Even last month on October 3, before the November 1 collapse, several transporters and the travelling public along the National Highway including Tamenglong public faced inconveniences as they had to postpone their journey to Imphal and Jiribam owing to the breakdown of the Irang Bridge and the repair work that was being carried out without giving prior information to the public.
Transporters, travellers and villagers who use the Irang Bridge everyday say that these temporary measures of repairing the ramshackle bridge is causing a lot of “fear and stress” along the highway.
Frequent breakdown of old Irang Bridge in Tamenglong district of Manipur connecting the road from Tamenglong to Imphal and Jiribam on National Highway-37 has been causing immense hardships for the people in the region. What troubles the public more is the delay or slow progress in fixing the bridge or lack of prior information of the repair work being conducted that often leaves transporters and travellers stranded on the road, on both sides of the Irang River.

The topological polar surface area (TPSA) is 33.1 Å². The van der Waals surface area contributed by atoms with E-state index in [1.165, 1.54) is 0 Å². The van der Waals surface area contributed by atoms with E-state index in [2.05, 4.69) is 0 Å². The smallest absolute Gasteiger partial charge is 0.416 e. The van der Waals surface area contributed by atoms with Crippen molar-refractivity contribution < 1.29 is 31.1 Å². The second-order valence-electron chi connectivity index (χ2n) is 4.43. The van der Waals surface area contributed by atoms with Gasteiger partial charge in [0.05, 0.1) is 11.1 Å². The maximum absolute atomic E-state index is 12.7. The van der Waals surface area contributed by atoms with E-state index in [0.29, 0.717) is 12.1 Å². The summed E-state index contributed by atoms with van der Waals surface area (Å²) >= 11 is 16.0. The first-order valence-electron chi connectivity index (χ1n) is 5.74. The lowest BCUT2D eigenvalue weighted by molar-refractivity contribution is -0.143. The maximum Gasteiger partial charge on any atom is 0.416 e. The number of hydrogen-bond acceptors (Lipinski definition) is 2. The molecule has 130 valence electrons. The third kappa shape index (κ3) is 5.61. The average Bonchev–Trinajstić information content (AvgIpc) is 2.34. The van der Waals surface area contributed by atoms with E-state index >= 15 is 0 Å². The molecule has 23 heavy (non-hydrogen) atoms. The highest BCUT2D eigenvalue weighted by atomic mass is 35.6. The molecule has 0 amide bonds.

Frequent damages but first-aid approach to dealing with problem
Now, the bigger tragedy is that the Bailey bridge on the Irang River collapsed and Manipur remains cut off through the National Highway-37 from November 1 while the other route National Highway-2 has just been partially functional from October 29.
Even as the landlocked state of Manipur has been cut off, how long will the Ministry of Road Transport & Highways and its agency NHIDCL wait for construction firms, keeping the lives of the people of Manipur at stake when they are already hit hard by the COVID-19 Lockdown?
Senior Editor: Imphal Review of Arts and Politics